Delta Air Lines chief executive Richard Anderson sees a need for more rail connections in “short-haul” markets in the USA, as rising fuel prices force mainline carriers to pull out of smaller markets.
“The input costs of the industry have gone up so much that it has impacted, particularly, small communities and, more and more, it’s really a look at what ways people can get to airports,” he says at the Global Business Travel Association (GBTA) annual convention in Los Angeles. “I think over the very long-term you’re going to see more rail in the short haul, if you will.”
While he does not define “short-haul”, Anderson cites the growing network of light rail and regional rail lines in the Minneapolis-St. Paul area as an example of connections in shorter markets.
The region opened a new 18km light rail line between central Minneapolis and central St. Paul in June, which complemented its existing lines to the Minneapolis-St. Paul International airport and to Big Lake. New rail lines and extensions are planned to Eden Prairie, Saint Cloud and Red Wing in Minnesota, all of which are less than 160km from the airport.
However, the planned network does not include cities further afield in the state like Bemidji and Thief River Falls that face losing their air service as airlines – particularly Delta – remove 50-seat regional jets in favour of larger, more fuel efficient models.
Anderson says that Delta needs an about 150% load factor on the small regional jets to turn a profit with oil above $100 per barrel.
The Atlanta-based carrier will have about 184 50-seaters, which include the Bombardier CRJ200s and Embraer ERJ154s, in its September schedule, he says.
Delta’s regional fleet included 312 small regional jets at the end of September 2012, before it began its programme to remove more than 200 of the types by the end of 2015. It is replacing the aircraft with 88 Boeing 717-200s with 110 seats and 70 Bombardier CRJ900s with 76 seats.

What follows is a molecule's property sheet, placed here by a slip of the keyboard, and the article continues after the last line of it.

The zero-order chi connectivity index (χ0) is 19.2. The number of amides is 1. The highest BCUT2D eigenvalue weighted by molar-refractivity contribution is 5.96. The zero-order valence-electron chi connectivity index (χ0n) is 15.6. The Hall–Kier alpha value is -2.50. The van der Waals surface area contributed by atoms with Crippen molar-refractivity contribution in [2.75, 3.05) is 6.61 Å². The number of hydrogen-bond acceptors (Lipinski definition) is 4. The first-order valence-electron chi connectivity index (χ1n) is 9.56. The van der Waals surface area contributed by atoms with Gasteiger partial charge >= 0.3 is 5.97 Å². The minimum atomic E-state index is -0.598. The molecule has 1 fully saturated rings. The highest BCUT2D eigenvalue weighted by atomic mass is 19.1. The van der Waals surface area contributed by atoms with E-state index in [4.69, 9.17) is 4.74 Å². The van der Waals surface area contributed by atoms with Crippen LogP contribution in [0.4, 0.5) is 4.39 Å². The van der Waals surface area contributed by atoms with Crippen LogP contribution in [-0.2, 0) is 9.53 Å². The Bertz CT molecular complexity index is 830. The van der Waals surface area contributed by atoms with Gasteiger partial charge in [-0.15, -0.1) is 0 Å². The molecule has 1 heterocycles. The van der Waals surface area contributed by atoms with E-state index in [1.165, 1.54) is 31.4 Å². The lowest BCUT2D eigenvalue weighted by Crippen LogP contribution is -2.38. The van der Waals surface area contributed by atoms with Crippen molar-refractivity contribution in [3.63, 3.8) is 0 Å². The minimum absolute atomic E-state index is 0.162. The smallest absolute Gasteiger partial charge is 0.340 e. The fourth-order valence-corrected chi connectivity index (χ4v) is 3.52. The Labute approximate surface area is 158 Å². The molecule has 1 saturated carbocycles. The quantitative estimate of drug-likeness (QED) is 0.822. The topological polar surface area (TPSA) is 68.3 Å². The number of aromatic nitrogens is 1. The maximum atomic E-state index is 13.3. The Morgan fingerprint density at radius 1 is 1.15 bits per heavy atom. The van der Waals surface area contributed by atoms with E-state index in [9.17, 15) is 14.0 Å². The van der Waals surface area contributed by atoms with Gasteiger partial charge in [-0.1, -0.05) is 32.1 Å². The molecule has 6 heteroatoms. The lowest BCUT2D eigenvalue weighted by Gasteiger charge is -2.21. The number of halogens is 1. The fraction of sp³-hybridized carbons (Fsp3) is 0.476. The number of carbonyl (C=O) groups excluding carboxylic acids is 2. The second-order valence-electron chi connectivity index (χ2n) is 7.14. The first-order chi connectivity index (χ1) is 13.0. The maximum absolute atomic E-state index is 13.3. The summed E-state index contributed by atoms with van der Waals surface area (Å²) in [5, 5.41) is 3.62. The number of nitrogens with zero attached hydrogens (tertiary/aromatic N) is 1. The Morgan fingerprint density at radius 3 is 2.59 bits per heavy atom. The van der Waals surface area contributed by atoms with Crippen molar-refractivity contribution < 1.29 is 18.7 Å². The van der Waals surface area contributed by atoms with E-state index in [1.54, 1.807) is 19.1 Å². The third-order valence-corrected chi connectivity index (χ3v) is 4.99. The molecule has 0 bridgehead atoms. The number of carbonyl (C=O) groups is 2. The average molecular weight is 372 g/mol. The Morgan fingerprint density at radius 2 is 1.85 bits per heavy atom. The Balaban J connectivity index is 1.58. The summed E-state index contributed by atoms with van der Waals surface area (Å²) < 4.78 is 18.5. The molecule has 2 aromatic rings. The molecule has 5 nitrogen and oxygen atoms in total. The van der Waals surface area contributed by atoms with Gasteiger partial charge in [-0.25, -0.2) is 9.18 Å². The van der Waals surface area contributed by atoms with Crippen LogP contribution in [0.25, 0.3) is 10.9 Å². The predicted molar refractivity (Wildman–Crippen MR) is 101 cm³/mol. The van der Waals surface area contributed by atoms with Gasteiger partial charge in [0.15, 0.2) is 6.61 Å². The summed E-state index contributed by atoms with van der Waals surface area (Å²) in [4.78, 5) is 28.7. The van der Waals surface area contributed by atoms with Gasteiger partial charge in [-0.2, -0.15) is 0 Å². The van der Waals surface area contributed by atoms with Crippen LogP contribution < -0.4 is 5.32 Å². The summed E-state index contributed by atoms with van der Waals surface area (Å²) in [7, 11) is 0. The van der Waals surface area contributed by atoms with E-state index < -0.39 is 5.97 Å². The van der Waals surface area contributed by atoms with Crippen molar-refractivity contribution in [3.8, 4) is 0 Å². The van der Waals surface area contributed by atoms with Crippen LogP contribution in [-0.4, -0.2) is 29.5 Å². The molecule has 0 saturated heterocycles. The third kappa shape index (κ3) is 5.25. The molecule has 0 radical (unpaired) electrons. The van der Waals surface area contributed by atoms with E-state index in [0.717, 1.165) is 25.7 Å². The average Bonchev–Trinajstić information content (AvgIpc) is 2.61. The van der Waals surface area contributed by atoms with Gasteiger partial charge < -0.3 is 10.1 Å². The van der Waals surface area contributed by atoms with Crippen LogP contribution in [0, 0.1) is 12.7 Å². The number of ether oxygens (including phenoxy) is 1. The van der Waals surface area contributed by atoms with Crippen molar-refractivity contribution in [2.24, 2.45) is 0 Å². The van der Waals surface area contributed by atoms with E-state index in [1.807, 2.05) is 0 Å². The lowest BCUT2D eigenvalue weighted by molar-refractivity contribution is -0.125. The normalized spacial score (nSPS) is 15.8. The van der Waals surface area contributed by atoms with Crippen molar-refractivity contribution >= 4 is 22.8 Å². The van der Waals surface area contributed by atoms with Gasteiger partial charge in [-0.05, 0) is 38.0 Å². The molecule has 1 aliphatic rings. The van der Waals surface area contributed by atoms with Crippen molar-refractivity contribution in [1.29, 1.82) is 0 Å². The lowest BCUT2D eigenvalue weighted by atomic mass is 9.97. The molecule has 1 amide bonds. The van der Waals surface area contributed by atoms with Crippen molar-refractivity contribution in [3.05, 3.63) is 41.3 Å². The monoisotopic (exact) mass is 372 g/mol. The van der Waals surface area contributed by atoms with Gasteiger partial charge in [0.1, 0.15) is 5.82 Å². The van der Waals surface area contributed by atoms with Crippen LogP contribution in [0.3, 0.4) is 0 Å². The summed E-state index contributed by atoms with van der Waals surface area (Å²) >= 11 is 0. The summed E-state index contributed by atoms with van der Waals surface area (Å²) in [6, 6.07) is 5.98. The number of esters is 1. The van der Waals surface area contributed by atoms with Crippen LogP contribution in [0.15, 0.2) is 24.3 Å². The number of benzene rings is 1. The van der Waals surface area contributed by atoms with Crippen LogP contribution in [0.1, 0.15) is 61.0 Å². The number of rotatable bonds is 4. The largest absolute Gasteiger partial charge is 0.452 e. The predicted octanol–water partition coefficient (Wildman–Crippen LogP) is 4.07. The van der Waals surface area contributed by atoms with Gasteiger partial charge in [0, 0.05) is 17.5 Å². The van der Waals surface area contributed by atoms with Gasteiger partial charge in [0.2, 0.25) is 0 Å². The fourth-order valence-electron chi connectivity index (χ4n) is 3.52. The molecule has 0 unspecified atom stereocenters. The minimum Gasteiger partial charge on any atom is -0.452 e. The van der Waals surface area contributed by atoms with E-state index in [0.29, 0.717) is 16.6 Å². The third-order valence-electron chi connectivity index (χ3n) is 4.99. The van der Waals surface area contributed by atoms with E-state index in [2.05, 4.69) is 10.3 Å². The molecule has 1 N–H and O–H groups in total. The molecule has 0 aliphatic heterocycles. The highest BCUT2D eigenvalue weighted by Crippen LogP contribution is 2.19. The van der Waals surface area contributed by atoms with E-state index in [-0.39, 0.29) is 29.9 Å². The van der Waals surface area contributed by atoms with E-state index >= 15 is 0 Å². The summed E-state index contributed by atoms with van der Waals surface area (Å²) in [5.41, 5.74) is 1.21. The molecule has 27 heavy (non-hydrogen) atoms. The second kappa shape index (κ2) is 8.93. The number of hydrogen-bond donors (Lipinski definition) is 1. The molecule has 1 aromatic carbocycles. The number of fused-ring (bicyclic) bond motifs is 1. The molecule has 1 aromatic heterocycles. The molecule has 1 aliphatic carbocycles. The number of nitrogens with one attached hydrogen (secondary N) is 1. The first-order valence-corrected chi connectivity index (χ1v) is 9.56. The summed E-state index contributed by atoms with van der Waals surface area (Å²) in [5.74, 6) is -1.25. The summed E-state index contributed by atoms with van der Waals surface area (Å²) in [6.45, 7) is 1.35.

Anderson is one of the first US airline chief executives to see rail playing an important role complementing airline service. Only 23 airports are connected to rail systems in the USA – this will increase to 24 when a rail line to Dallas/Fort Worth International airport opens on 18 August – and only five of those to national rail lines.
Increased rail service in corridors under 800km (500 miles) could replace air service in those markets. Airlines have decreased service on these routes as demand has fallen and fuel costs have risen, for example Southwest Airlines recently pulled out of the 291km Oakland-Reno market after more than two decades on the route.
In addition, 23 small airports around the USA have lost service completely during the past decade, a recent Massachusetts Institute of Technology (MIT) report found.
Some short-haul markets, including those between Chicago and St. Louis, Seattle and Portland, and Washington DC and points in Virginia, have seen increased rail service due to state-led initiatives. However, a national network of high-speed rail corridors that could complement air service has failed to gain support in the US Congress beyond some improvements to the existing Boston-New York-Washington DC line and construction of initial segments of a planned Los Angeles-San Francisco line.
Rail complements air service in many markets in Europe and Asia. Airports like Frankfurt International, Paris Charles de Gaulle and Tokyo Narita all boast multiple rail connections to their respective regions and, in the case of the former two, to their national rail networks.
Source: Cirium Dashboard